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Muddy Mikes Opens in Cisco, Texas

Cisco has a new eatery and entertainment center downtown: Muddy Mikes Bar & Grill, located at the intersection of Conrad Hilton Boulevard and W. 10th Street.

It is owned by Mike and Jackie Belk, who have lived in Cisco for 10 years. Seen here the front of what was known as the "Webb building" in Cisco.

Where did the name Muddy Mikes come from? Co-owner Jackie Belk said “Muddy Mike is my husband. He has always dreamed of owning a bar and grill–it’s his lifelong dream.” Jackie had gone on a travel nurse assignment in East Texas, "and there was a Muddy Jakes there, and I thought . . . Muddy Mikes sounds way better, and that’s where the name comes from."

Jackie is originally from Canada, and her husband Mike is from Kansas. He is a CPA and was recruited to work for the Wilks organization in Cisco. "We were originally planning to go to Africa because I’m a nurse practitioner, and we were going to Africa to be missionaries."

Jackie Belk, co-owner, pictured in the lounge area of Muddy Mikes.

"But then we saw Cisco, and we said, Oh ~ here’s our mission field. Because there was no (medical) provider in Cisco then, so that’s why we did that." Jackie still works as a nurse practitioner in Cisco and owns her own clinic, just two doors down from the Cisco Development Corporation. Muddy Mike’s is her "second job."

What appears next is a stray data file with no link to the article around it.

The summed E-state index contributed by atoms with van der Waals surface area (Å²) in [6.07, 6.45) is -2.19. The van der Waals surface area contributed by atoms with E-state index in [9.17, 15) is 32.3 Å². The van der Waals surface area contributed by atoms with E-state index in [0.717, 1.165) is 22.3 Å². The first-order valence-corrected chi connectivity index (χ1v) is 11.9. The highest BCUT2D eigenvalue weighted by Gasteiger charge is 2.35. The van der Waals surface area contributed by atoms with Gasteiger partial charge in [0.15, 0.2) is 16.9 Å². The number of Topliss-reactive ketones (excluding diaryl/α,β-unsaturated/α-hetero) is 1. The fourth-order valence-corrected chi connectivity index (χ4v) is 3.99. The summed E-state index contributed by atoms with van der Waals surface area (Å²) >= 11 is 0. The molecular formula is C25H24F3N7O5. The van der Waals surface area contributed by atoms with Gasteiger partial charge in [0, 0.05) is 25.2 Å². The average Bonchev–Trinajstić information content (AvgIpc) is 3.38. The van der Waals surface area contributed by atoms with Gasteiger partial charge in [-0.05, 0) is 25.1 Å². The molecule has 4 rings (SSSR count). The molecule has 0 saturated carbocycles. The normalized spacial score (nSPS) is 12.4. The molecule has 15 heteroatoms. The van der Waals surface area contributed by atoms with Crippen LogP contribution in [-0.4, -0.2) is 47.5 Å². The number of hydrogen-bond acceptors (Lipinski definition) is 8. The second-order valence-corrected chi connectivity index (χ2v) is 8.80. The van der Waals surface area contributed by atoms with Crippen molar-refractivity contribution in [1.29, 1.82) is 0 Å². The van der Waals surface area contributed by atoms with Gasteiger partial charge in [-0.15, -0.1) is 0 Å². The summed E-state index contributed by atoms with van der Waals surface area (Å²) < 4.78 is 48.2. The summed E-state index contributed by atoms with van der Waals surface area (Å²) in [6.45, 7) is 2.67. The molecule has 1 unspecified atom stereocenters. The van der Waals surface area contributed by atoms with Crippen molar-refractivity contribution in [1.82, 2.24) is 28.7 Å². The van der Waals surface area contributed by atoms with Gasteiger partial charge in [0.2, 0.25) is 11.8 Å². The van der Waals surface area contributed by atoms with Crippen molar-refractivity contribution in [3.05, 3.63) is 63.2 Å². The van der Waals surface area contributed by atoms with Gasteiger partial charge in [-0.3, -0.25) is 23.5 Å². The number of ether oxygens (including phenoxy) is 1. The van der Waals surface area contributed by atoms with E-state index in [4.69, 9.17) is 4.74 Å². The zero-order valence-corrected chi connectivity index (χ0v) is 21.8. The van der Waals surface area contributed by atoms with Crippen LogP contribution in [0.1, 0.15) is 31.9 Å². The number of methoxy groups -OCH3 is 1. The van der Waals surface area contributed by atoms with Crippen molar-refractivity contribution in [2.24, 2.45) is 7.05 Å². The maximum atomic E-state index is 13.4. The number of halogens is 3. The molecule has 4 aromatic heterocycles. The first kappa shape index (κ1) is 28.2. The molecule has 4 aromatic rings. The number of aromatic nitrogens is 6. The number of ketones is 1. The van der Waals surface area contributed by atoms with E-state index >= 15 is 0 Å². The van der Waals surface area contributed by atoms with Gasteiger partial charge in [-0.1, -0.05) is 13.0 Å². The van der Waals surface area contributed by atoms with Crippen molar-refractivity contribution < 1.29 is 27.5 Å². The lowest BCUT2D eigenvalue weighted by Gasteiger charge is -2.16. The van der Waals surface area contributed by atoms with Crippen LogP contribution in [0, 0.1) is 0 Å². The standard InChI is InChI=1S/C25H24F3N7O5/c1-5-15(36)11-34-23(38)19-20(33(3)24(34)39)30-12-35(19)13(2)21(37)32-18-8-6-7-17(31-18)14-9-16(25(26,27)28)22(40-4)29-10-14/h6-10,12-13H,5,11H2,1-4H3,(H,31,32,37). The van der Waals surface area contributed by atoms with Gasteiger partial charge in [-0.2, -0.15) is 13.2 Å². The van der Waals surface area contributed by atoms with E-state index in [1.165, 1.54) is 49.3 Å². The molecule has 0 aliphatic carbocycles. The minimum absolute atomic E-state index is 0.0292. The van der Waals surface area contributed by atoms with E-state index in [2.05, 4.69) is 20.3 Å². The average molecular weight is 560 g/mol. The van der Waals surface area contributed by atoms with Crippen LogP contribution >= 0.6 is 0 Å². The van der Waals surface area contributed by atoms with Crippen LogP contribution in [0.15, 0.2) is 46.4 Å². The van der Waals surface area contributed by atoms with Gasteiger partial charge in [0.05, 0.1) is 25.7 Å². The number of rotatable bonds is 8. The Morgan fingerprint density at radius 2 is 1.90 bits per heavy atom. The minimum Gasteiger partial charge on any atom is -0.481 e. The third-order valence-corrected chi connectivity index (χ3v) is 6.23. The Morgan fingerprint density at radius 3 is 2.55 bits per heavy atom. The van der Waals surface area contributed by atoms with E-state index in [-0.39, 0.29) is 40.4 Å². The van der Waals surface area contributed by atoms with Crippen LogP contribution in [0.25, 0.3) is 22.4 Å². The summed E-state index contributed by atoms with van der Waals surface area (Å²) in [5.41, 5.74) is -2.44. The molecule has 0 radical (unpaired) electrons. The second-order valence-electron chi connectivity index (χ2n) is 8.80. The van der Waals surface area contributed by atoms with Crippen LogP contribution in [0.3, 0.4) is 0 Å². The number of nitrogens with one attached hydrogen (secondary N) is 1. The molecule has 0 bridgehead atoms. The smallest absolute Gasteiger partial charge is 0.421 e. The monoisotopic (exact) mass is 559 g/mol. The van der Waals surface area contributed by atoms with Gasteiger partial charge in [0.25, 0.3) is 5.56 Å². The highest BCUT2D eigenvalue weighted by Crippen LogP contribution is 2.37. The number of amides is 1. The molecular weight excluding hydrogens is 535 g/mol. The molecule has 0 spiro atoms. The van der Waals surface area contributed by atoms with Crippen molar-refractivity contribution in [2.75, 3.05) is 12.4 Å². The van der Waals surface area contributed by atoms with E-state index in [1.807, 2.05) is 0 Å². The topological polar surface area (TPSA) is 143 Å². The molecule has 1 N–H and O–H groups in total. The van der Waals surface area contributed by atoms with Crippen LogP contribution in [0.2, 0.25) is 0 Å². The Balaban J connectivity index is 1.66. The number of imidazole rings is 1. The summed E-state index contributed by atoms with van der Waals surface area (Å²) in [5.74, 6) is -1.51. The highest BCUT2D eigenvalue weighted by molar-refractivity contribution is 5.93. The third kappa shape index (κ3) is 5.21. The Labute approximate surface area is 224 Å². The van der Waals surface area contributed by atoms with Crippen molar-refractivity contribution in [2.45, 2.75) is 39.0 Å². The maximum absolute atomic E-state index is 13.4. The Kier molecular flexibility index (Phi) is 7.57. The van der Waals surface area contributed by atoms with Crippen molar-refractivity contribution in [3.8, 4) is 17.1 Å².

The bar and grill dream began to become reality when Jackie spotted the building on Conrad Hilton at 100 W. 10th St. "Every day I drove by here, and I saw the building, and I thought man, that would be a great building for a bar and grill; that would be a great building for his dream."

She said she mentioned it to her husband one day, and he said "I think I know who owns it. And so, we talked to him, and made a deal, and bought it. That was in 2016." Jackie said the Cisco Development Corporation headed by Justin Jaworski was a big help.

Justin Jaworski, Executive Director of the Cisco Development Corporation (left) with Jackie Belk, co-owner of Muddy Mikes Bar & Grill (right).

"They helped us get started, because we could not have done this without them. We had no roof, there were just holes in here when we bought this place. It was like Jumanji, water pouring, and then all these windows were closed up. So they helped us with an interest-free loan to get the roof fixed, and the windows. The windows wound up costing more than that loan, but we were willing to put it in because these windows are amazing. Every single one of these opens up as a garage door."

The Belks have a vision: "We want to make this a place where people can come and hang out. We want to bring stuff for people to do. It’s amazing, people are here at 10 or 11 at night, and they’re not just young people goofing off, it’s couples and families. It has really made a place for people to come, and they love it because the kids are playing on the arcades, and we see people bouncing from table to table to table talking to each other. It’s great . . . and everybody knows everybody, and even if they don’t . . . they meet new people."

They will have bands every Saturday. Tuesday nights are already Piano nights. "Every night that we’ve had a band, we’ve had 300 to 400 people in here," Jackie said.